“There were a few times when we were successful, but there is more room to grow and achieve that outcome and do it as a unit. The ability to achieve that is a huge barrier for Continental teams in general, but also for Americans trying to succeed over there. Just in positioning, style of effort and the ability to do it after repeated surges. You just don't get the same hectic style of racing in the United States.”

“The best way of doing it is just reps and time racing.”

One more chance in France

This trip will have one more chance for reps for Project Echelon in southern France as the team is currently racing at the five-day Tour de la Provence. While Valenciana was the biggest race on the team’s early season calendar, the Tour de la Provence offers a slight step back in the European firepower on the start line which could bode well for the team.

“Provence is a 2.1, but the talent that is going is still very strong. Also, the style that exists in Provence gives it a different level of opportunity. Provence has cross-winds and is flatter, especially compared to Valenciana and Mallorca, so as a result of that it allows us to approach the race differently,” Newkirk said.

“It's a good juxtaposition to Valenciana which was hard but was very well controlled because of how strong the team presence was. Even though on paper the courses were much harder, the guys were often coasting because it was that traditional racing flow. When it was hard it was freaking hard, but when it's easy it's sometimes easier than the demands of a 2.1, for example.”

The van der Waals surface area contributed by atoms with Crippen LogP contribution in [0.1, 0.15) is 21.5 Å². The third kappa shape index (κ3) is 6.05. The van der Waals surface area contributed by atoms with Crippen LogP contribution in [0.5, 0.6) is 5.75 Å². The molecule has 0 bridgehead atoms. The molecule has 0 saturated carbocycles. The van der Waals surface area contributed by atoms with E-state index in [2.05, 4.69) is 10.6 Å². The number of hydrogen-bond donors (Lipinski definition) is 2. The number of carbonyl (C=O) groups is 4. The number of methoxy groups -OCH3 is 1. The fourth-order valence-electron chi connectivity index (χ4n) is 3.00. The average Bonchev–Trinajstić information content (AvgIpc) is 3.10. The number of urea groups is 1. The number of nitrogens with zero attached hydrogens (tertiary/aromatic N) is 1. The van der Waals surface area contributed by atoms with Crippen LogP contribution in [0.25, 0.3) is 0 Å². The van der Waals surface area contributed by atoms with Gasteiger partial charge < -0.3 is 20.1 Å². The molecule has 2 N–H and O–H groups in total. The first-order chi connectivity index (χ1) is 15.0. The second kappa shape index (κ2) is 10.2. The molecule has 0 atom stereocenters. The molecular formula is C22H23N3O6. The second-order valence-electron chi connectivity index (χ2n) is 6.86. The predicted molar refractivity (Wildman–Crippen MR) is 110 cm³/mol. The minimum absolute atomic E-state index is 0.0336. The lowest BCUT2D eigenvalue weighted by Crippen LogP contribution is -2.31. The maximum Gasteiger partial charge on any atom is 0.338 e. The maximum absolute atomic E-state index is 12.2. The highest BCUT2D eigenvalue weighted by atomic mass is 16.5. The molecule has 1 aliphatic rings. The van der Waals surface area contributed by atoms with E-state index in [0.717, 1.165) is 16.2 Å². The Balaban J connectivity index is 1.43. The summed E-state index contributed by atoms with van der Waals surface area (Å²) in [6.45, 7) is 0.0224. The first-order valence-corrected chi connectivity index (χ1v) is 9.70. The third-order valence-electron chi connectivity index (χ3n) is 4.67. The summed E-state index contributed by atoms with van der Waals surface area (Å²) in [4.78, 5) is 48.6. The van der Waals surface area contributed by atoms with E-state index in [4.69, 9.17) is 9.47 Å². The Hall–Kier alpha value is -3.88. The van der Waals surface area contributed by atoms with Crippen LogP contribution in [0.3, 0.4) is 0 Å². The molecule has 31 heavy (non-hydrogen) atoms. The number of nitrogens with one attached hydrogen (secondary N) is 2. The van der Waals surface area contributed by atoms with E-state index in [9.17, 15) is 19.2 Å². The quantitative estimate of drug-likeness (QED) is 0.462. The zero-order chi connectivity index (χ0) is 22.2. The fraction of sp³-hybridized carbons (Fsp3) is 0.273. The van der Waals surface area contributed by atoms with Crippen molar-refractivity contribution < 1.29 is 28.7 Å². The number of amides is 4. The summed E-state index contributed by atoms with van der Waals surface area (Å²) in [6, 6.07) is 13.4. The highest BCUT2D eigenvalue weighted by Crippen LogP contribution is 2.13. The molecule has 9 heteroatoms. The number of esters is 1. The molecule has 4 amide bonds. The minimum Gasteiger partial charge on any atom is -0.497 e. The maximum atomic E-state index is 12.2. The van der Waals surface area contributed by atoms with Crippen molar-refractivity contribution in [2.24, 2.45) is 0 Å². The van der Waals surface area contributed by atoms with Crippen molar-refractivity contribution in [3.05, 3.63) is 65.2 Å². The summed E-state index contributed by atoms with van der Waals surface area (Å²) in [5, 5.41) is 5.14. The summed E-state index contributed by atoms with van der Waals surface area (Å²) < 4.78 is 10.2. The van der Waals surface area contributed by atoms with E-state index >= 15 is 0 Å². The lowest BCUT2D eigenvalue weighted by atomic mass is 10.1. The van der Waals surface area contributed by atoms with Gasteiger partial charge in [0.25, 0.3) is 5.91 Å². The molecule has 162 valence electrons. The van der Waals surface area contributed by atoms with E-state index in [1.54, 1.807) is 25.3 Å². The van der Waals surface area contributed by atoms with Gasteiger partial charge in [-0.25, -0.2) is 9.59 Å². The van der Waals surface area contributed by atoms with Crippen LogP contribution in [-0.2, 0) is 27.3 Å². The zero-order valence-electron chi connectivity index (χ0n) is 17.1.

While a European 2.1 race might be more challenging than it seems from the outset, the team’s objectives are to strive higher than just gaining experience. Their two best hopes for results in Europe are Tyler Stites, who had three top-10 stage finishes in Valenciana, and Scott McGill, who has won in Europe at 2.1 level before. With fast finishes, both riders are well suited for the flatter racing on tap this week in France and the team will be racing with the hopes of springing a surprise.

“Regardless, our objective now is to win,” Newkirk said. “Tyler Stites got three top tens at Valenciana, which is awesome and a good bar for him, but we knew he was at that bar. So now getting to a win is the next step. I think they can do that in Provence.”